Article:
TIME Education

Watch Mindy Kaling’s Hilarious Harvard Law Graduation Speech

Mindy Kaling arrives at the 2014 Vanity Fair Oscars Party in West Hollywood, Calif., on March 2, 2014.
Mindy Kaling arrives at the 2014 Vanity Fair Oscars Party in West Hollywood, Calif., on March 2, 2014. Danny Moloshok—Reuters

Harvard welcomed two big names to campus Wednesday for the first part of its graduation ceremony, Class Day. Facebook COO Sheryl Sandberg addressed the undergraduates, while comedian Mindy Kaling offered wise words to the law school graduates.

Each individual school at Harvard schedules its own Class Day speaker. Another speaker — this year it’s former New York City Mayor Michael Bloomberg — addresses the entire university during the official commencement ceremony, which takes place today.

Mindy Kaling

The creator and star of The Mindy Project offered an explanation for those who may have been confused as to why a comedian was asked to speak at a serious event: “I know a ton about the law because I sue everybody.”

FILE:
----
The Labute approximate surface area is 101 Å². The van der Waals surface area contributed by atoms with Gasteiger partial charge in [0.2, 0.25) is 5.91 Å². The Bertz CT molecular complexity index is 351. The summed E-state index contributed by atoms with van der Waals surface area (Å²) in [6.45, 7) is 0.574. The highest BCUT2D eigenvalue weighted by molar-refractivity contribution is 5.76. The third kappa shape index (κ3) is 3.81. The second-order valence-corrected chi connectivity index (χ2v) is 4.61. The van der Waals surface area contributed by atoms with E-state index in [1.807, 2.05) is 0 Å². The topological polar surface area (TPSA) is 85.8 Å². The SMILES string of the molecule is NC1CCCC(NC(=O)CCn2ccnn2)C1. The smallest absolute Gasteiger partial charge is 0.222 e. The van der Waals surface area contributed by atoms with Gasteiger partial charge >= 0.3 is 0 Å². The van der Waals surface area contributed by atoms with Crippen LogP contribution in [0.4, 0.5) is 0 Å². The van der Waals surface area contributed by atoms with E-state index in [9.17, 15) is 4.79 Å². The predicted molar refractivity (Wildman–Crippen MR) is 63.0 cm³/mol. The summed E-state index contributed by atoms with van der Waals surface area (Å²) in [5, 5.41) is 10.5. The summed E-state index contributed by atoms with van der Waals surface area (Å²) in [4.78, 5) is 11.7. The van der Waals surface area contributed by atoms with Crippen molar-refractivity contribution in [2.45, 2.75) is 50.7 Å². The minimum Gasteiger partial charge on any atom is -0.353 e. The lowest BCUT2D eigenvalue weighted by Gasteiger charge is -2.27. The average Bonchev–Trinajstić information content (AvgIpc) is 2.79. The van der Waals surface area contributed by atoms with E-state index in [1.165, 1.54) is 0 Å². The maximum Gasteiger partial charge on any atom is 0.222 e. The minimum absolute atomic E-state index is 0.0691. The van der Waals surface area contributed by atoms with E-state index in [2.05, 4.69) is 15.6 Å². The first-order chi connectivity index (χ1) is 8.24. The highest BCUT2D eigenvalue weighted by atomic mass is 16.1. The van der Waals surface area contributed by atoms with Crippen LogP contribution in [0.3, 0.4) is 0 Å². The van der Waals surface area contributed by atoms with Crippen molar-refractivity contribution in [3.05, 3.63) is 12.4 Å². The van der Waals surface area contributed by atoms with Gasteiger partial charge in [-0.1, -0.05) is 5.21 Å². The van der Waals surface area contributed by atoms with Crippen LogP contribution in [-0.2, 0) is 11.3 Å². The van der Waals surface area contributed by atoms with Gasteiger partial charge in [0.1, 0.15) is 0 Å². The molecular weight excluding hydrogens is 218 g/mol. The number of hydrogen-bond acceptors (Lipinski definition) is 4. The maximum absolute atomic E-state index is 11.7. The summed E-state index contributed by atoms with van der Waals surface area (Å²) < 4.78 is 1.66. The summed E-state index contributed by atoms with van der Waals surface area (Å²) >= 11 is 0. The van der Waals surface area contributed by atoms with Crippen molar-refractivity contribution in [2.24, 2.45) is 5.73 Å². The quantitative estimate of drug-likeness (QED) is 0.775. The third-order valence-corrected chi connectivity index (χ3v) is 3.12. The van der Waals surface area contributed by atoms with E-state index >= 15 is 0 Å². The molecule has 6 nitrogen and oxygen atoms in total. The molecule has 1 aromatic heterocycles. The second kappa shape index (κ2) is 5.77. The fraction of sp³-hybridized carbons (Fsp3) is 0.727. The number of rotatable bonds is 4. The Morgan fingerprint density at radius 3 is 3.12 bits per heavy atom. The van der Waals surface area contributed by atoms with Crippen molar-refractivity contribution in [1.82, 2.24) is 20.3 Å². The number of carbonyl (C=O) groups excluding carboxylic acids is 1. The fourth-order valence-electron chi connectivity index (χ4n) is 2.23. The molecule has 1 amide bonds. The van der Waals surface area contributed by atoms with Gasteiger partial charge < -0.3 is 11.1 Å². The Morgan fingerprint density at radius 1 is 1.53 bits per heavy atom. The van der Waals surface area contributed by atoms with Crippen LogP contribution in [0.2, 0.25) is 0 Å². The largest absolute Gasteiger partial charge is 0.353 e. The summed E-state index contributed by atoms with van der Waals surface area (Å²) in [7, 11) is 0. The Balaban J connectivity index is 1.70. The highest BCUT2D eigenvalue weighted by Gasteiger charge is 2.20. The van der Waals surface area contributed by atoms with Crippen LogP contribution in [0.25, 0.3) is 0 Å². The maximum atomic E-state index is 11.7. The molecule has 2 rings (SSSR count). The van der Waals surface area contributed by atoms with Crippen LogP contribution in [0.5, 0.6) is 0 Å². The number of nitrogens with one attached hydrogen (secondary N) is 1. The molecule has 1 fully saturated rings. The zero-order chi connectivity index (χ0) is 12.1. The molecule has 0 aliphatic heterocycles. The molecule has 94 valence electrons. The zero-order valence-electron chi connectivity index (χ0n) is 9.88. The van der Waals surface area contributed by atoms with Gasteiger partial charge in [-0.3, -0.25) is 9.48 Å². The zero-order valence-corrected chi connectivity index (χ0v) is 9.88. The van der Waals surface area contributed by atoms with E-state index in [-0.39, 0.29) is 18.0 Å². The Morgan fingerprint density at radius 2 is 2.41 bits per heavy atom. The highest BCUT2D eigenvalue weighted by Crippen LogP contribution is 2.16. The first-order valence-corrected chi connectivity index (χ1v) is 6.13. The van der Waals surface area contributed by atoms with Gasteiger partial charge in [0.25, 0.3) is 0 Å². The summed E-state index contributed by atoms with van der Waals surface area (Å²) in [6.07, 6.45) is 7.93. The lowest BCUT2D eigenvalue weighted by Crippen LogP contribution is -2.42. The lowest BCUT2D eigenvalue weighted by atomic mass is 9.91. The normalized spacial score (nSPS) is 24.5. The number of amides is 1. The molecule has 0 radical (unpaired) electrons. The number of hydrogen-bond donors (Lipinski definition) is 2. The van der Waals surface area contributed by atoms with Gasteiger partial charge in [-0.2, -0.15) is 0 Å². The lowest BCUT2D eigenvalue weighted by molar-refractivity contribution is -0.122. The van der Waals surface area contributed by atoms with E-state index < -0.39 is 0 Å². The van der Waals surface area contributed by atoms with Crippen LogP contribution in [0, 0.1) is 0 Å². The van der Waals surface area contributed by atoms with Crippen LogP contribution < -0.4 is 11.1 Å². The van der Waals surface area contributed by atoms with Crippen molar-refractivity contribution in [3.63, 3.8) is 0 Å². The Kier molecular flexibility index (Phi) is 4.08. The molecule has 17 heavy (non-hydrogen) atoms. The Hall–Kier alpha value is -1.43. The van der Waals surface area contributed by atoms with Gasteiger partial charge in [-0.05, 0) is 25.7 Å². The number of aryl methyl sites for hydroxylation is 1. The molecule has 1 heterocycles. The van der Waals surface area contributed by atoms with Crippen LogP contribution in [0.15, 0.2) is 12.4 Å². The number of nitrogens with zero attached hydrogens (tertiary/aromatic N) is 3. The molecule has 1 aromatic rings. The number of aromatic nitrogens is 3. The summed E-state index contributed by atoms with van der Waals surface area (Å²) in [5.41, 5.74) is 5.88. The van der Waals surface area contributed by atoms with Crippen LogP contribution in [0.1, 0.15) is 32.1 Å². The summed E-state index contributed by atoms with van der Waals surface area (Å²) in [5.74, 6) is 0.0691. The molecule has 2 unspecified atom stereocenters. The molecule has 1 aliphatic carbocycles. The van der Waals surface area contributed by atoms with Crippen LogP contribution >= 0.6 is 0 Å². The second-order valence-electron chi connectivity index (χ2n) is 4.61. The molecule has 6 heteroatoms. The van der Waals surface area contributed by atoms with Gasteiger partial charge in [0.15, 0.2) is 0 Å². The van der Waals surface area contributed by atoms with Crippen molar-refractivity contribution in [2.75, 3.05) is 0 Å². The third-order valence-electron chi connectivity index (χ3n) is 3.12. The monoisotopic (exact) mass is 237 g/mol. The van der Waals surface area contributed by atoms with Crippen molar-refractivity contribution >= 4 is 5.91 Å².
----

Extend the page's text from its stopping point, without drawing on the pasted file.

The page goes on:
She went on to predict a bright future for many of the Harvard Law grads:

“With this degree in hand, most of you will go on to the noblest pursuits, like helping a cable company acquire a telecom company. You will defend BP from birds. You will spend hours arguing that the well water was contaminated well before the fracking occurred. One of you will sort out the details of my prenup. A dozen of you will help me with my acrimonious divorce. And one of you will fall in love in the process. I’m talking to you, Noah Feldman.” (Feldman is a professor at Harvard Law.)

Sheryl Sandberg

The Facebook COO indirectly referenced her book Lean In during her speech, saying “women around the world connected with it. That book, of course, was called Fifty Shades of Grey.” More seriously, Sandberg talked about the importance of honesty:

“I want to put some pressure on you to acknowledge the hard truths, not shy away from them and when you see them to address them. The first time that I spoke out about what it was like to be a woman in the workforce was less than five years ago. That means for 18 years from where you sit to where I stand, my silence implied that everything was okay. You can do better than I did.”

But she didn’t hesitate to conclude with a zinger: “Tomorrow, you get something that Mark Zuckerberg does not have: a Harvard degree.” (Facebook CEO Mark Zuckerberg dropped out of Harvard.)

 

 

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